3. You never know what the final sale price will be

    Another top uncertainty about selling using an auction is you don’t know how much profit you will actually make until the auction is over. If you only receive a single bid at the minimum reserve price, your home is considered to be legally sold at that value, and this can be problematic if the budget you’ve created for moving to a new property assumes your house or flat would sell at a higher value than the reserve price. That’s why auctions might not be a good idea if achieving the best profit is your primary aim.
  4. It can take longer to sell via auction than other methods

    There can also be some delays associated with selling your home through an auctioneer. Once you’ve decided to sell this way, the auctioneer will create a listing for your property and advertise it for at least several weeks before the auction takes place. And even if your home sells at the auction you could still be facing a wait of up to 28 days until the buyer can complete all of the required legal paperwork for the sale.
  1. An auction might not be suitable for your specific property

    Some auctioneers only have experience with selling certain types of properties. If your home has any type of negative attribute or some unusual aspect – for example having subsidence problems or being built out of a non-standard material such as concrete – then certain auction houses might not know how to market it, and it might not get any bidders. Ask auctioneers upfront whether they’ve successfully sold your type of home, and only agree to sell using companies that can prove that they have done so.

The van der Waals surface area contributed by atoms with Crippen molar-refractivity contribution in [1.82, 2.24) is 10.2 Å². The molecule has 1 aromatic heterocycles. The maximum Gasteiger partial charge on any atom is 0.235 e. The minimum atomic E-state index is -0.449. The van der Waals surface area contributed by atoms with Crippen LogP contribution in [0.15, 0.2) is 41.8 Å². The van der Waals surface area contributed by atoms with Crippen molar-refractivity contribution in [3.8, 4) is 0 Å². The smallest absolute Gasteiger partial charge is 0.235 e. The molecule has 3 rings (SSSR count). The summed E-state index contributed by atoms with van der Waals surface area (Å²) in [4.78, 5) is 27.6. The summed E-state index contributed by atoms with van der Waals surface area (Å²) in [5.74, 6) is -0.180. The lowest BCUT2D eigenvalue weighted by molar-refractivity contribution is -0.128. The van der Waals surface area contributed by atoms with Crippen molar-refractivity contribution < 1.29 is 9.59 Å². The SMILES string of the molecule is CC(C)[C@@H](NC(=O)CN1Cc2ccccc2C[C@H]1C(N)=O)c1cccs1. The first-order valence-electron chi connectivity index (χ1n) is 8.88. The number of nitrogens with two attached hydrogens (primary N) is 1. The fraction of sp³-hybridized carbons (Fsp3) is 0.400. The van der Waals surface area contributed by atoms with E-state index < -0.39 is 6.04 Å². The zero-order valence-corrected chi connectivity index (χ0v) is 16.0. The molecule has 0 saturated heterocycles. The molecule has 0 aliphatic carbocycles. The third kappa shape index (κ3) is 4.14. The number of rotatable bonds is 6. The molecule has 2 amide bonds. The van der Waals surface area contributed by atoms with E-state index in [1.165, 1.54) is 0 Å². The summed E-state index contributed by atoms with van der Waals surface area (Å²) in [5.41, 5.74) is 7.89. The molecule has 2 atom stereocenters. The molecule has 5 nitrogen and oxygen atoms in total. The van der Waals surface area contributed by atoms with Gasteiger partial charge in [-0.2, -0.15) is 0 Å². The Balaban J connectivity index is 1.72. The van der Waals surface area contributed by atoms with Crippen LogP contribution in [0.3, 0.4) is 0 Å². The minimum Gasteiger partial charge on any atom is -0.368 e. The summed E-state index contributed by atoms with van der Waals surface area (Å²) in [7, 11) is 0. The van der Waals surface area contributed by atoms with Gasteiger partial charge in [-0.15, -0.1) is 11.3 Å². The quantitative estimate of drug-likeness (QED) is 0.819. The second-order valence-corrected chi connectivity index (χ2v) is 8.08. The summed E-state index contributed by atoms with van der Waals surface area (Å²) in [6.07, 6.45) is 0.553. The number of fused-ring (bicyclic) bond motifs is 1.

Deciding on the right approach for how to sell your home

Selling your home is one of the most significant personal decisions that you will make, because it affects finances, your future residence, your work, and more. And that’s why it’s imperative you make the decision based on a full understanding of all the pluses and minuses of each approach including using an auctioneer, using an estate agent and using a fast home buyer.

Plot out a budget for each option that considers the time it will take to sell as well as your expected rough profit, and pick the method that will help you best meet your own goals. That’s the easiest way that you’ll be able to decide on the ideal method for selling your home which fits with your plans and will help to remove any stress from finding a buyer for your property.